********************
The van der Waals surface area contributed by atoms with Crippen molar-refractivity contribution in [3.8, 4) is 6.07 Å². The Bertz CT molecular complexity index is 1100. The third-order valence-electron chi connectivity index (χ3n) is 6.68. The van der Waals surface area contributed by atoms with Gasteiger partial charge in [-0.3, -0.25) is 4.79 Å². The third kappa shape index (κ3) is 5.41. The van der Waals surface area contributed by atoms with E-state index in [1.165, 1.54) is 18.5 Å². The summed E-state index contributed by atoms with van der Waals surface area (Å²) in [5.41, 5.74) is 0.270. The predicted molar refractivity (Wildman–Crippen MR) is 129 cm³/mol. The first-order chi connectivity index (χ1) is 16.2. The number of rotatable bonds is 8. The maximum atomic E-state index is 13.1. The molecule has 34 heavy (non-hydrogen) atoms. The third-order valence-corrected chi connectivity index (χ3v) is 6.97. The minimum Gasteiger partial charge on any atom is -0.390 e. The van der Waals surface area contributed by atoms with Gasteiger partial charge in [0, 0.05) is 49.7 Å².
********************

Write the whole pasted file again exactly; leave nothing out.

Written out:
The van der Waals surface area contributed by atoms with Crippen molar-refractivity contribution in [3.8, 4) is 6.07 Å². The Bertz CT molecular complexity index is 1100. The third-order valence-electron chi connectivity index (χ3n) is 6.68. The van der Waals surface area contributed by atoms with Gasteiger partial charge in [-0.3, -0.25) is 4.79 Å². The third kappa shape index (κ3) is 5.41. The van der Waals surface area contributed by atoms with E-state index in [1.165, 1.54) is 18.5 Å². The summed E-state index contributed by atoms with van der Waals surface area (Å²) in [5.41, 5.74) is 0.270. The predicted molar refractivity (Wildman–Crippen MR) is 129 cm³/mol. The first-order chi connectivity index (χ1) is 16.2. The number of rotatable bonds is 8. The maximum atomic E-state index is 13.1. The molecule has 34 heavy (non-hydrogen) atoms. The third-order valence-corrected chi connectivity index (χ3v) is 6.97. The minimum Gasteiger partial charge on any atom is -0.390 e. The van der Waals surface area contributed by atoms with Gasteiger partial charge in [0, 0.05) is 49.7 Å².